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Friday, September 14, 2012

Country Report - ALBANIA

An Image Slideshow

FOLLOWING THE DEMISE of the communist regime in the early 1990s Albania has made successful transition into a parliamentary democracy based on a rule of law and an open market economy which is largely in line with the European principles and standards. Albania has become member of important world organizations such as: IMF (1991), WTO (2000), and CEFTA (2007). Albania has also become a full member of the North Atlantic Treaty Organisation (NATO) since April 2009. In 2006, Albania signed the Stabilization and Association Agreement (SAA) with the European Union. It has also presented its formal application for membership in the European Union in 2009. In November 2010, the Council of EU granted visa liberalization to Albanian citizens. This will further boost interaction among Albanian and European businesses.
Albania is a small mountainous country in the Balkan Peninsula. It lies on the coast of the Adriatic and Ionian Seas opposite southern Italy and benefits from a stunning coastline of 427 km. Albania shares land borders with the Republic of Kosovo and the Republic of Macedonia to the east, with the Republic of Montenegro to the north and with Greece to the South. It has a population of over 3.5 million - predominantly Albanian ethnic origin and with less that 5% of other ethnicities; Greek, Vlah, Roma, Serb, Macedonian and Bulgarian. The country is well endowed with natural resources mainly chrome, nickel, copper, petroleum, natural gas, limestone and hydro-electric power. It enjoys a favourable climate for agriculture and tourism. Albania has the fastest growing economy in the region. It possesses a wealth of potential as a tourist destination location and a notable trade potential. Albania’s natural resources such as hydropower capacity, large tracts of fertile agricultural land, excellent tourism potential and valuable mineral deposits make Albania very attractive place for foreign investors. 
Strategically located in the Western Balkans and with its stunning Adriatic and Ionian coast line, Albania offers:  

·         Economic stability
·         Low labour costs
·         Adaptable and flexible skilled labour force  
·         Simple and low cost administrative and business regulations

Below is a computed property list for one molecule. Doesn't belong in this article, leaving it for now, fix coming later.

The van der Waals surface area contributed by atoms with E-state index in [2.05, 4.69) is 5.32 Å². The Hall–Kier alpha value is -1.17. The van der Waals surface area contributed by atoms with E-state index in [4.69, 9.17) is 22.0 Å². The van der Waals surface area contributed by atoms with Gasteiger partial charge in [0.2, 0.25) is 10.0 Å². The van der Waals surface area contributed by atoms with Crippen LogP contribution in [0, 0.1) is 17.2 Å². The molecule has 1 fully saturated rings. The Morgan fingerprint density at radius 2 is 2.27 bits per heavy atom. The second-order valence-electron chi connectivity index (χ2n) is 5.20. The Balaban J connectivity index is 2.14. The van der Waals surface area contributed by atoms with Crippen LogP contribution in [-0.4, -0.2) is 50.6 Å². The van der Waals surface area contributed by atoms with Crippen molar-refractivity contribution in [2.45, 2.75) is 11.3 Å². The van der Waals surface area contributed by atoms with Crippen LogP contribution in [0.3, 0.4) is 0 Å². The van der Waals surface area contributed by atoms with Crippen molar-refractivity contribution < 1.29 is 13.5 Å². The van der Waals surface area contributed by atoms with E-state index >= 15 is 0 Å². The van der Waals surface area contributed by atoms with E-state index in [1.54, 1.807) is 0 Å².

·         Low inflation
·         Free access to EU markets
·         A liberal regime for foreign investment, which guarantees equal treatment of foreign and local investors
·         Stable currency and banking sector
·         Gateway to the Balkan Free Trade Area
·         Low taxation
·         Unexploited natural resources, especially in the area of tourism
·         Excellent investment opportunities in tourism, agriculture, energy, construction sectors...

Macroeconomic stability
Albania has experienced an economic growth in real terms of approximately 6 percent over the past decade, while inflation has declined and remained low, supported by an improved performance and high growth of industry, as well as by a notable growth of exports and foreign direct investment. According to the 2010 EU Progress Report on Albania, annual GDP was more than 6 percent from 2002 – 2008. During the 2009 global economic crises Albania was the only country in the region which registered a GDP growth of 3.4 percent, and its projections for the year 2010 are the same. During the last years Albania has achieved a degree of macroeconomic stability and low inflation rate at 2-4% which shows that the country provides the economic stability to foreign investors.

Well-educated young work force
Albania has a very young population with more than 50% under the age of 30 and the most multilingual population in the region. Albanians learn Italian and English, as primary foreign languages, Greece is also taught in schools of the Greek minority.

Lowest labour costs in the region